Hence by requiring medical evidence of such a diagnosis, the GRC application process is effectively encouraging such patients to mislead clinicians in order to obtain the requisite paperwork.


Q4 Should there be changes to the requirement for individuals to have lived in their acquired gender for at least two years?


The two-year period has always seemed somewhat arbitrary to me. I would note that the Scottish Government GRA proposal reduces this period to 6 months.

I believe that the two-year period was originally based on the NHS requirement for patients to have been transitioned for two years before becoming eligible for surgery.

Given that international WPATH standards recommend surgery being available (if medically indicated and desired by the patient) one year after transition, the two-year eligibility requirement for a GRC application seems arbitrary at best.


Q5 What is your view of the statutory declaration and should any changes have been made to it?


As far as I am aware the existing statutory declaration does not require any changes.


Q6 Does the spousal consent provision in the Act need reforming? If so, how? If it needs reforming or removal, is anything else needed to protect any rights of the spouse or civil partner?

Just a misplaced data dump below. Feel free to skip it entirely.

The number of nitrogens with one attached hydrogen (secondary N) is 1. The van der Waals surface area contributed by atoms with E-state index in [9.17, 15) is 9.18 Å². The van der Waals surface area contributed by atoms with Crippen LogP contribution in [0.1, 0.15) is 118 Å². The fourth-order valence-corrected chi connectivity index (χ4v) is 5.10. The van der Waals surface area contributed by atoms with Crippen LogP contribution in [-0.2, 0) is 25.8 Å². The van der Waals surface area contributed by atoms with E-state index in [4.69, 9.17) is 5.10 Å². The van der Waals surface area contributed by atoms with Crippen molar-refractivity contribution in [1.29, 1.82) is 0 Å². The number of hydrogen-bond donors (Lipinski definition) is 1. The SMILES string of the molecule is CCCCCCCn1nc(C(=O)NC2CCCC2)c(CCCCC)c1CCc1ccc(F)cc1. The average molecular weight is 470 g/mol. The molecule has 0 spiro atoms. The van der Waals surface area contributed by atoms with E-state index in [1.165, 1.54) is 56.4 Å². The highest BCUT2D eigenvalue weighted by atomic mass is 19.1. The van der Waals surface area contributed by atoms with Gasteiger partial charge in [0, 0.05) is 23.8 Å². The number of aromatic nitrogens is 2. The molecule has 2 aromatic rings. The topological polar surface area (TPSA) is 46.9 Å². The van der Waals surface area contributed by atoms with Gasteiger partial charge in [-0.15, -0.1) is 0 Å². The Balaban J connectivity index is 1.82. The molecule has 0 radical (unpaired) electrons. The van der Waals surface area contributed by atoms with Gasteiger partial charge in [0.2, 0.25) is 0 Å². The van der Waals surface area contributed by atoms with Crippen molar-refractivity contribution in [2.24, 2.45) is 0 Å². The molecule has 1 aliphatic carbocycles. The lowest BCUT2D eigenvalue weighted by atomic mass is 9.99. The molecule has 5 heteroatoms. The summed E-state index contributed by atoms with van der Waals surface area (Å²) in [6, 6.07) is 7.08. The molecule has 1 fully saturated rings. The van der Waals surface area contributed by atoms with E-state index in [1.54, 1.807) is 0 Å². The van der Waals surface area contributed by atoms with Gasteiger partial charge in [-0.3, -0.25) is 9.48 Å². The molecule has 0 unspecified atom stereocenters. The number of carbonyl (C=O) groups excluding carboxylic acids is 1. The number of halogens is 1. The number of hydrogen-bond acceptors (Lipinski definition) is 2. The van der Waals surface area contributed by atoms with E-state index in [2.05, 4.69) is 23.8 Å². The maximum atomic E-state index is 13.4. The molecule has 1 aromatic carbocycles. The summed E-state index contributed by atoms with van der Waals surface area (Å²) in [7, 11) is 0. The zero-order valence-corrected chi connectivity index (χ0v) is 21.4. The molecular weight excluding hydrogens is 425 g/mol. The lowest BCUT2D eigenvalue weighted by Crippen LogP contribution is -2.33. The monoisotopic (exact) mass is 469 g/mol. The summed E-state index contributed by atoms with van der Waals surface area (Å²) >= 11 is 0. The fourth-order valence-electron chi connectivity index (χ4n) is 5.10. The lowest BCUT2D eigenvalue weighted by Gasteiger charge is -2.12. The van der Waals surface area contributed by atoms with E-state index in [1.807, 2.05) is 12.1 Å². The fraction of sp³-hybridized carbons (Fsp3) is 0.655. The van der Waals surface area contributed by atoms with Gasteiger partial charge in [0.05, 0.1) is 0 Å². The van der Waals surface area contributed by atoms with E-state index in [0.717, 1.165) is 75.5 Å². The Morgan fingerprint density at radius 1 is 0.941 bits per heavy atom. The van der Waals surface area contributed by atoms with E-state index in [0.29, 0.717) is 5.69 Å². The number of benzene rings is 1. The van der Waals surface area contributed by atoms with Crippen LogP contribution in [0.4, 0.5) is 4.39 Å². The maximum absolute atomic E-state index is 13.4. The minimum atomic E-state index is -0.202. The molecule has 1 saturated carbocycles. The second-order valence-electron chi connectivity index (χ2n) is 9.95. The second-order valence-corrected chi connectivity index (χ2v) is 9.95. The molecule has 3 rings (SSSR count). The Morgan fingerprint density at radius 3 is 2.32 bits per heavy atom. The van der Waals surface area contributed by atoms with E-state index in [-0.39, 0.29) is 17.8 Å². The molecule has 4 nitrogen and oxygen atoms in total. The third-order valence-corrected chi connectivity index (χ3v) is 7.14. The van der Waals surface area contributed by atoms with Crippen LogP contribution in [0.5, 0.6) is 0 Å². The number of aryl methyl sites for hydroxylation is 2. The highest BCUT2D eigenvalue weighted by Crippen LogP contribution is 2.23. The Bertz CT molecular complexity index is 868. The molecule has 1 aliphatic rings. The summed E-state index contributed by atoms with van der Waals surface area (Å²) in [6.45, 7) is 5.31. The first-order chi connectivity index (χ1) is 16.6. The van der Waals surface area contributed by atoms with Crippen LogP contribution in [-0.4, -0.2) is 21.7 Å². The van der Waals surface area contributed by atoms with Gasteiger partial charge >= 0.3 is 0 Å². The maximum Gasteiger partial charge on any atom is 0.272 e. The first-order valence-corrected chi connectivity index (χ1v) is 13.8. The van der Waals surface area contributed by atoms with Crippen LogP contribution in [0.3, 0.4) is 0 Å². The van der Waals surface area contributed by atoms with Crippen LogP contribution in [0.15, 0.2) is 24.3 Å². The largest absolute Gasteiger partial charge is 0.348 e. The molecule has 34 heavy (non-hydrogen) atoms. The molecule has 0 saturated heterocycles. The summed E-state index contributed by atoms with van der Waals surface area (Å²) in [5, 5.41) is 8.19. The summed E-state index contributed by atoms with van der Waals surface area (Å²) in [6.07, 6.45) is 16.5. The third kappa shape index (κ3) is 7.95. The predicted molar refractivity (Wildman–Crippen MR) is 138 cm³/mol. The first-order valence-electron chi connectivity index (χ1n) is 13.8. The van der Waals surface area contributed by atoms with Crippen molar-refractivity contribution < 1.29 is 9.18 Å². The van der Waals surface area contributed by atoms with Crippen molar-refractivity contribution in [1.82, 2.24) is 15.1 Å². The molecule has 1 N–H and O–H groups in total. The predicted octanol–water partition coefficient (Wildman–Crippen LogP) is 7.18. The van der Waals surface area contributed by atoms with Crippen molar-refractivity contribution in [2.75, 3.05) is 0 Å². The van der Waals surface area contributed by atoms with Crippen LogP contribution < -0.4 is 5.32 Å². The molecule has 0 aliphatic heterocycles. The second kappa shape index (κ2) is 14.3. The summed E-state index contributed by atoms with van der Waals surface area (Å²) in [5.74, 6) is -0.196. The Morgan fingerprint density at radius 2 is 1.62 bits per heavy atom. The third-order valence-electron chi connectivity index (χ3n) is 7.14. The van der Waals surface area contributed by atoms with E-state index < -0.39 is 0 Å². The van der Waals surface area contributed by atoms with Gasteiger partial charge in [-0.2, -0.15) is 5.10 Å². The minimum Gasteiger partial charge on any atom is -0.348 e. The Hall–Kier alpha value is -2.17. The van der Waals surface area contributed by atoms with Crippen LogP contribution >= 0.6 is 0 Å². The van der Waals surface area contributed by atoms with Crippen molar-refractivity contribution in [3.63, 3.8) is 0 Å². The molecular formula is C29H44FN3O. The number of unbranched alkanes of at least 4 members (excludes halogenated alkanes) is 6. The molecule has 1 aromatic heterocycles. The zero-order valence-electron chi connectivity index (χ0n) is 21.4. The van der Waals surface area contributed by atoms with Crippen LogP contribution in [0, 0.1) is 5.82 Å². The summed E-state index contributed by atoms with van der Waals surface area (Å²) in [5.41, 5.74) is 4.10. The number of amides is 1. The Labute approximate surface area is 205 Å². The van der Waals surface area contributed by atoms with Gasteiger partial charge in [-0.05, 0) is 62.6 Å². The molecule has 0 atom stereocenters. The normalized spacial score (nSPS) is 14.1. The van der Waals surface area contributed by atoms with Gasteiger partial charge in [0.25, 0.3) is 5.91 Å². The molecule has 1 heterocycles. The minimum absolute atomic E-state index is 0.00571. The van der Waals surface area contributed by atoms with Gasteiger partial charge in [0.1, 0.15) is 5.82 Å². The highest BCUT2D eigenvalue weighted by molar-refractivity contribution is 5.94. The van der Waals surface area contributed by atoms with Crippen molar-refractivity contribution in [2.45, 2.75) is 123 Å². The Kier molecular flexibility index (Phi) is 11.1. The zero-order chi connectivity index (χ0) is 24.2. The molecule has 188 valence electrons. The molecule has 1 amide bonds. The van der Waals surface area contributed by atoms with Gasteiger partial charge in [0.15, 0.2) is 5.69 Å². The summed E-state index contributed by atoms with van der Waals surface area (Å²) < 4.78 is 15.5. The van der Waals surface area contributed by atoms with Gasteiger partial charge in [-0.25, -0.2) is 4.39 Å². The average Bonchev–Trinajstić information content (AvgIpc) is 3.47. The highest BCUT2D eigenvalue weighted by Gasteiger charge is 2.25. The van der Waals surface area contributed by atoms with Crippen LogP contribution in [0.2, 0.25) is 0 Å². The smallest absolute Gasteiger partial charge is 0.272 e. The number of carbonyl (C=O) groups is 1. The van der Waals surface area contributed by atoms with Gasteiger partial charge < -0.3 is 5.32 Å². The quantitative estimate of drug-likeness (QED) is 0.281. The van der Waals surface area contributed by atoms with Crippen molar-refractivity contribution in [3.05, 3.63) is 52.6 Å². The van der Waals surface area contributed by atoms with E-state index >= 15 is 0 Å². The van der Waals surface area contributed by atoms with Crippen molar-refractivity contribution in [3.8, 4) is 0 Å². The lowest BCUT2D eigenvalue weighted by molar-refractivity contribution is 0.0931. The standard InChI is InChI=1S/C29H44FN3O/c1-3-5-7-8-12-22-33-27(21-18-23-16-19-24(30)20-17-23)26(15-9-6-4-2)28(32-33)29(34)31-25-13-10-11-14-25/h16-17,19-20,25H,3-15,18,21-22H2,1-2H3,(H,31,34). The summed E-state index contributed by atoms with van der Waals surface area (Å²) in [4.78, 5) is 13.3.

I believe that it should be removed.

If a trans person is in a position to apply for a GRC, they have, by definition, already been transitioned for some time and may even have already undergone surgery.

That being the case, if a spouse or civil partner were to object to a GRC application, how could that possibly help their marriage or civil partnership? What would they lose if the application went through?

Given the GRA passed a year before the Civil Partnerships Act, I would argue that the spousal consent provision itself is deeply rooted in the fear of being perceived as in a “gay relationship”. That is, in itself, a form of entrenched homophobia which has sadly been encoded into law.

So what rights does the spousal consent provision actually protect?